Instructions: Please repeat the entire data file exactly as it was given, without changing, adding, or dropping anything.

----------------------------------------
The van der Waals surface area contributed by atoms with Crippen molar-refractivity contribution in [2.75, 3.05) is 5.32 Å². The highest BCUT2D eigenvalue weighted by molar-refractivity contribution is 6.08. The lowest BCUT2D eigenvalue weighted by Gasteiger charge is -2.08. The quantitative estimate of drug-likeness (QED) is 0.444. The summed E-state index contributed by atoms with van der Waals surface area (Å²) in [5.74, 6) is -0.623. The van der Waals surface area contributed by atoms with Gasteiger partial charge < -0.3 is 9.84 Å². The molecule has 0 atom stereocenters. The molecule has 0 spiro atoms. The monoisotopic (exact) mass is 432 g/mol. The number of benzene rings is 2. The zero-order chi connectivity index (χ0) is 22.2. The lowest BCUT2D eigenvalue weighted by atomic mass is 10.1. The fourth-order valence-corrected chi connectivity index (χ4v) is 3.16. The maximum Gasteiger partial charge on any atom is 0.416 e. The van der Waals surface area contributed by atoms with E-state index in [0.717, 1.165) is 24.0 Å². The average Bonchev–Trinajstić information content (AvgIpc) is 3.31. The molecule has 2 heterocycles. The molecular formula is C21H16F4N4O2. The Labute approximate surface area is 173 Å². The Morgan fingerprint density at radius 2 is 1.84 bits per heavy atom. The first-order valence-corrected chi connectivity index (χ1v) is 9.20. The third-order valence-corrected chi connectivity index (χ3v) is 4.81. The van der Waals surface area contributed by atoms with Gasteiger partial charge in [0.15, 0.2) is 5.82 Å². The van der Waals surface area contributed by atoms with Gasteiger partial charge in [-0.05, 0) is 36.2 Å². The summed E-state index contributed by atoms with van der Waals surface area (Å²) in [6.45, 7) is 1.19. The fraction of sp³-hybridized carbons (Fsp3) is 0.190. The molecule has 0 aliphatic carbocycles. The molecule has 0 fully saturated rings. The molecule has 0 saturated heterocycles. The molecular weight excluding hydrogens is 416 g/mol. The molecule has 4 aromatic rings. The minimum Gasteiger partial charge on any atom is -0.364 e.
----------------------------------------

The van der Waals surface area contributed by atoms with Crippen molar-refractivity contribution in [2.75, 3.05) is 5.32 Å². The highest BCUT2D eigenvalue weighted by molar-refractivity contribution is 6.08. The lowest BCUT2D eigenvalue weighted by Gasteiger charge is -2.08. The quantitative estimate of drug-likeness (QED) is 0.444. The summed E-state index contributed by atoms with van der Waals surface area (Å²) in [5.74, 6) is -0.623. The van der Waals surface area contributed by atoms with Gasteiger partial charge < -0.3 is 9.84 Å². The molecule has 0 atom stereocenters. The molecule has 0 spiro atoms. The monoisotopic (exact) mass is 432 g/mol. The number of benzene rings is 2. The zero-order chi connectivity index (χ0) is 22.2. The lowest BCUT2D eigenvalue weighted by atomic mass is 10.1. The fourth-order valence-corrected chi connectivity index (χ4v) is 3.16. The maximum Gasteiger partial charge on any atom is 0.416 e. The van der Waals surface area contributed by atoms with E-state index in [0.717, 1.165) is 24.0 Å². The average Bonchev–Trinajstić information content (AvgIpc) is 3.31. The molecule has 2 heterocycles. The molecular formula is C21H16F4N4O2. The Labute approximate surface area is 173 Å². The Morgan fingerprint density at radius 2 is 1.84 bits per heavy atom. The first-order valence-corrected chi connectivity index (χ1v) is 9.20. The third-order valence-corrected chi connectivity index (χ3v) is 4.81. The van der Waals surface area contributed by atoms with Gasteiger partial charge in [0.15, 0.2) is 5.82 Å². The van der Waals surface area contributed by atoms with Gasteiger partial charge in [-0.05, 0) is 36.2 Å². The summed E-state index contributed by atoms with van der Waals surface area (Å²) in [6.45, 7) is 1.19. The fraction of sp³-hybridized carbons (Fsp3) is 0.190. The molecule has 0 aliphatic carbocycles. The molecule has 0 fully saturated rings. The molecule has 0 saturated heterocycles. The molecular weight excluding hydrogens is 416 g/mol. The molecule has 4 aromatic rings. The minimum Gasteiger partial charge on any atom is -0.364 e.